Certification of the assessors will be carried out by UKAS-accredited certification companies in much the same way as EPCs are presently done. Unlike the present system the process will be beefed-up by the requirement for schemes to comply with EN 45011 and covered by UKAS.

The cost of assessments will be an issue. Given the government's history of failing to stick to plans, the risk associated with the cost of gaining certification may put off many smaller operators. Inevitably, a thorough assessment is a complicated process, particularly for non-domestic buildings. A different business model may be needed.

The Green Deal also needs to address economies of scale. It's unlikely that the refurbishment of an entire street of similar dwellings will be encouraged by a scheme primarily designed for single buildings.

Installation will follow a similar route to that applied by the microgeneration certification scheme. Installers will need to demonstrate to a new Green Deal oversight body that they are operating fully in accordance with a code of conduct. Included in this code is the requirement that operatives possess the appropriate levels of competence to install and commission the products used in the contract. A Publically Available Standard is under consultation (PAS 2030) which seeks to define these skills through National Occupational Standards (NOS).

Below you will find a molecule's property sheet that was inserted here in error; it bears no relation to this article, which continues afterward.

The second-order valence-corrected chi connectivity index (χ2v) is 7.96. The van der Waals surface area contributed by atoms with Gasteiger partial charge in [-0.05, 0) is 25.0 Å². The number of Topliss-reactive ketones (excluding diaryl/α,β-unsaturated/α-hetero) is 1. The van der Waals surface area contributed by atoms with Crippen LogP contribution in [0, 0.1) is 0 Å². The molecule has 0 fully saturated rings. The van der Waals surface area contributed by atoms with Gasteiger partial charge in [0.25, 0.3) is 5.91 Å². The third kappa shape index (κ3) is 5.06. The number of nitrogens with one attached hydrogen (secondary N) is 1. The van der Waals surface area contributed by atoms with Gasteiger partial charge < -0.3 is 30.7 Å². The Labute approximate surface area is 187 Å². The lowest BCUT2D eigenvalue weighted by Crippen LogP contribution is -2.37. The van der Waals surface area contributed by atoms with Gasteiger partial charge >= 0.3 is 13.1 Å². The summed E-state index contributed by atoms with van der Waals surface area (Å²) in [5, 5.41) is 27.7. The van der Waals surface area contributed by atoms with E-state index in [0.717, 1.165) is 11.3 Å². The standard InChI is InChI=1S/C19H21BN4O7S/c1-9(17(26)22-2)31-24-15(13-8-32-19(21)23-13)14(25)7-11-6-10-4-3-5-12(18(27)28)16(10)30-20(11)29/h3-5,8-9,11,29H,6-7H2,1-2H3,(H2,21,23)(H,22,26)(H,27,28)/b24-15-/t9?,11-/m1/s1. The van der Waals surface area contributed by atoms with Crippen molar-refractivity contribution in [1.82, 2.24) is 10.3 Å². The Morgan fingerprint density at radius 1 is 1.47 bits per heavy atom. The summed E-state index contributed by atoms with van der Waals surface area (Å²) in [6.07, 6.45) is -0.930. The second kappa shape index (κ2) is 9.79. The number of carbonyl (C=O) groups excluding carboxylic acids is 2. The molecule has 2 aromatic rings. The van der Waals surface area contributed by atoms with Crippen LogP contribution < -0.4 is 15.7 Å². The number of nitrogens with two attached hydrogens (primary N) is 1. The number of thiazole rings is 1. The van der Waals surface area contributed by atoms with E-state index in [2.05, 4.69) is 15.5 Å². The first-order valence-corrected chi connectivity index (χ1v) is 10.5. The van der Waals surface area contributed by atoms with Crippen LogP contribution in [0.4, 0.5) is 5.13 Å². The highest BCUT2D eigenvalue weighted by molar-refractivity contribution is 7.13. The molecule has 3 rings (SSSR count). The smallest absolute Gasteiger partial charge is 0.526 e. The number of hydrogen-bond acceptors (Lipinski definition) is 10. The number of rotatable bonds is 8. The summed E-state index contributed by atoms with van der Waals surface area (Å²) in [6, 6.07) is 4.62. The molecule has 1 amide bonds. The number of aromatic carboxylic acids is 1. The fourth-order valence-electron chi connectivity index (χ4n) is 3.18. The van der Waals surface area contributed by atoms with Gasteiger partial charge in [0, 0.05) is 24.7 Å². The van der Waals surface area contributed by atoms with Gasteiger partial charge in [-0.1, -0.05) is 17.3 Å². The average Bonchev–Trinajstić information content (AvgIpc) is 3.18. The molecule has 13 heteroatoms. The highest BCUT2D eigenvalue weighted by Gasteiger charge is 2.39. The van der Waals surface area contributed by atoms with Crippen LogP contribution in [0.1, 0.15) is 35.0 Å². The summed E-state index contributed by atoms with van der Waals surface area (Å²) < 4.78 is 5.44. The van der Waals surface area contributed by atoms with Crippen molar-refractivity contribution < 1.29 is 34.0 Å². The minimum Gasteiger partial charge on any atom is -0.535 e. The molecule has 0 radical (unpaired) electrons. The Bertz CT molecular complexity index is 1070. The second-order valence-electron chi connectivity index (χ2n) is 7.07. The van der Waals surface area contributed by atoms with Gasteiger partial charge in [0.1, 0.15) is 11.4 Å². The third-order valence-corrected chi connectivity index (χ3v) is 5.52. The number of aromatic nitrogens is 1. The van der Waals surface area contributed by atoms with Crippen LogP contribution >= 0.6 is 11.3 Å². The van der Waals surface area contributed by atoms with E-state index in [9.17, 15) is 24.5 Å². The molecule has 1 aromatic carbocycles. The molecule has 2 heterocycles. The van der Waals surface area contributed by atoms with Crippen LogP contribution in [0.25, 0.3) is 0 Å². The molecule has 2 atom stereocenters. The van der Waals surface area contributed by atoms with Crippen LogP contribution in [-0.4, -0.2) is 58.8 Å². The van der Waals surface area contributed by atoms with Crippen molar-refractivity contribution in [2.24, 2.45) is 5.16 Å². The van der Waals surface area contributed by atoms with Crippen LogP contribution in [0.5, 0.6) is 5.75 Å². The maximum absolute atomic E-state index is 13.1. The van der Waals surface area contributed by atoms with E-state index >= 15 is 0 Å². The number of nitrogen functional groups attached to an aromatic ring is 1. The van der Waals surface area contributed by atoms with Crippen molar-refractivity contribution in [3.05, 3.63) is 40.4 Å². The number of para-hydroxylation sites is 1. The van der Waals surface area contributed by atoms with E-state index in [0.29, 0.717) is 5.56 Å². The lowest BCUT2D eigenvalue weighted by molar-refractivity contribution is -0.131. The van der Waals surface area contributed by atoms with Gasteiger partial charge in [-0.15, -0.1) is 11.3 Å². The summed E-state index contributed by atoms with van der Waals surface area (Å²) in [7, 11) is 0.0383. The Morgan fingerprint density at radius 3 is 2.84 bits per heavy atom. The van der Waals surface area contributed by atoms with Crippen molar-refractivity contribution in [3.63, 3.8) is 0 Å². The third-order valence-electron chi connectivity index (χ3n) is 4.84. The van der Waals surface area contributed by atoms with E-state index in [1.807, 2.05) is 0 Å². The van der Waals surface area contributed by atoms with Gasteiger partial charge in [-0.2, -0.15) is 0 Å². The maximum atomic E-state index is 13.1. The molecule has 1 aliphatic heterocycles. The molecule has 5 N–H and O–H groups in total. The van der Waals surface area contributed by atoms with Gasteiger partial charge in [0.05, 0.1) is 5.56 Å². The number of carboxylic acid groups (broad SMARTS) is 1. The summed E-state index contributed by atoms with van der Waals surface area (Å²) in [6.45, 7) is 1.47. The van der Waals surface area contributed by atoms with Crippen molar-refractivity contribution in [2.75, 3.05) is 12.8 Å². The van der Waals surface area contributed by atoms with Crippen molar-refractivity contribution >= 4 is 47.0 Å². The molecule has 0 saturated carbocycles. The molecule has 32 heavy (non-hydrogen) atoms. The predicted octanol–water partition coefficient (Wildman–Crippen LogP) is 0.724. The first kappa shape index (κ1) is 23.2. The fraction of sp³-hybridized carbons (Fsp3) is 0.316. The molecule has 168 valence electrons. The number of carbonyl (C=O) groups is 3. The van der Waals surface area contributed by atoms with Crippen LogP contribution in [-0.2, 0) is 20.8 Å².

As well as using appropriate labour, installers may only use products that have been approved and are listed in a new Green Deal-ready database. If the contractor for a domestic refurbishment is also responsible for organising the finance (as anticipated in the Green Deal), then they will need to register under the Consumer Credit Act.

As with assessors, there is a risk for contractors seeking Green Deal status. The market has yet to develop, and the amount of work is an unknown quantity. Also, the liability for the contract performance will lie between the owner and the contractor. It is unclear how the application of the assessment software (SBEM or RDSAP) will be implicated in a contract.

It is likely that the Green Deal will be attractive to large organisations, but the processes for subcontracting specialist installation services, in compliance with the code of conduct, needs to be developed.

The government recognises that not all interventions can be made to fit the golden rule. Some households will not recover energy savings because hard-to-heat homes will take comfort savings rather than cost savings.

Existing funding available from the energy providers under the CERT and CESP may be redefined, and renamed the Energy Company Obligation (ECO) to be applied specifically to these types of buildings. It may then be possible to access some grant funding to ECO and Green Deal financing.

The proposals are a complex change from the present system. A risk exists of a gap opening up between scheme end and implementation - a serious issue for traders working in this area.

Andrew Eastwell MPhys is Chief Executive of BSRIA.